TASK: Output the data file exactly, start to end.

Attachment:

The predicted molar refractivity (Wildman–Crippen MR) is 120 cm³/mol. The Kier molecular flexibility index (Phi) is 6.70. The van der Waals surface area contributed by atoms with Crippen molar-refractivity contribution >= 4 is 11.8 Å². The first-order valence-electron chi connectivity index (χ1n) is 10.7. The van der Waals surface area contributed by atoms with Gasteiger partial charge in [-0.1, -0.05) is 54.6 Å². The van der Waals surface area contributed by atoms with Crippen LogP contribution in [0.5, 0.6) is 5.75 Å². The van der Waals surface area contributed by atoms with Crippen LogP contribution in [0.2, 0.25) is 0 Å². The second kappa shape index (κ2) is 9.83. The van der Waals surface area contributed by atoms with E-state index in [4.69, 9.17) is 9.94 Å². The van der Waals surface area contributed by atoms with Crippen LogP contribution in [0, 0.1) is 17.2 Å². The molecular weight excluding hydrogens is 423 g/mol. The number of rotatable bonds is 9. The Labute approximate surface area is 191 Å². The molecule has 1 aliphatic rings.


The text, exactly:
The predicted molar refractivity (Wildman–Crippen MR) is 120 cm³/mol. The Kier molecular flexibility index (Phi) is 6.70. The van der Waals surface area contributed by atoms with Crippen molar-refractivity contribution >= 4 is 11.8 Å². The first-order valence-electron chi connectivity index (χ1n) is 10.7. The van der Waals surface area contributed by atoms with Gasteiger partial charge in [-0.1, -0.05) is 54.6 Å². The van der Waals surface area contributed by atoms with Crippen LogP contribution in [0.5, 0.6) is 5.75 Å². The van der Waals surface area contributed by atoms with Crippen LogP contribution in [0.2, 0.25) is 0 Å². The second kappa shape index (κ2) is 9.83. The van der Waals surface area contributed by atoms with E-state index in [4.69, 9.17) is 9.94 Å². The van der Waals surface area contributed by atoms with Crippen LogP contribution in [0, 0.1) is 17.2 Å². The molecular weight excluding hydrogens is 423 g/mol. The number of rotatable bonds is 9. The Labute approximate surface area is 191 Å². The molecule has 1 aliphatic rings.